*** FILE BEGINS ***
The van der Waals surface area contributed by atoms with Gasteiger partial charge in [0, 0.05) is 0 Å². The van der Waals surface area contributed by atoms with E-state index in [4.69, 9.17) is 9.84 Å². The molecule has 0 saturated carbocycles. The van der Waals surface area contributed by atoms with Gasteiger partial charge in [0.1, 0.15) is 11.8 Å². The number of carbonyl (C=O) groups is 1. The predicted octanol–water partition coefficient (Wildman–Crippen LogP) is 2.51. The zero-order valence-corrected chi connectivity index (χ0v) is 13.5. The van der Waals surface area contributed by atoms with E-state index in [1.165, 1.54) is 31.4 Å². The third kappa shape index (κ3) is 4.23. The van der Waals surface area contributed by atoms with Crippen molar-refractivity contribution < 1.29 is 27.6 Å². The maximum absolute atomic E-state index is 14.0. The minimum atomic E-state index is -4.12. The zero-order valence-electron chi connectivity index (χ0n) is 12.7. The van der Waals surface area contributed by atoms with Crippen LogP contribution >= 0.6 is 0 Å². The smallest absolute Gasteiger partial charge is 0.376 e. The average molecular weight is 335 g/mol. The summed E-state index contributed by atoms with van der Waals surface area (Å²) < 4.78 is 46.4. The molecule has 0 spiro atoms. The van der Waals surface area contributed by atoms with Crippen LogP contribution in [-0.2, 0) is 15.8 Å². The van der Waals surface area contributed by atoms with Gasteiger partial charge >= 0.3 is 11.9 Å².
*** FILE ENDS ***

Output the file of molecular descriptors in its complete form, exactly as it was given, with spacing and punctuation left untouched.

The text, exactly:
The van der Waals surface area contributed by atoms with Gasteiger partial charge in [0, 0.05) is 0 Å². The van der Waals surface area contributed by atoms with E-state index in [4.69, 9.17) is 9.84 Å². The molecule has 0 saturated carbocycles. The van der Waals surface area contributed by atoms with Gasteiger partial charge in [0.1, 0.15) is 11.8 Å². The number of carbonyl (C=O) groups is 1. The predicted octanol–water partition coefficient (Wildman–Crippen LogP) is 2.51. The zero-order valence-corrected chi connectivity index (χ0v) is 13.5. The van der Waals surface area contributed by atoms with E-state index in [1.165, 1.54) is 31.4 Å². The third kappa shape index (κ3) is 4.23. The van der Waals surface area contributed by atoms with Crippen molar-refractivity contribution < 1.29 is 27.6 Å². The maximum absolute atomic E-state index is 14.0. The minimum atomic E-state index is -4.12. The zero-order valence-electron chi connectivity index (χ0n) is 12.7. The van der Waals surface area contributed by atoms with Crippen LogP contribution >= 0.6 is 0 Å². The smallest absolute Gasteiger partial charge is 0.376 e. The average molecular weight is 335 g/mol. The summed E-state index contributed by atoms with van der Waals surface area (Å²) < 4.78 is 46.4. The molecule has 0 spiro atoms. The van der Waals surface area contributed by atoms with Crippen LogP contribution in [-0.2, 0) is 15.8 Å². The van der Waals surface area contributed by atoms with Gasteiger partial charge >= 0.3 is 11.9 Å².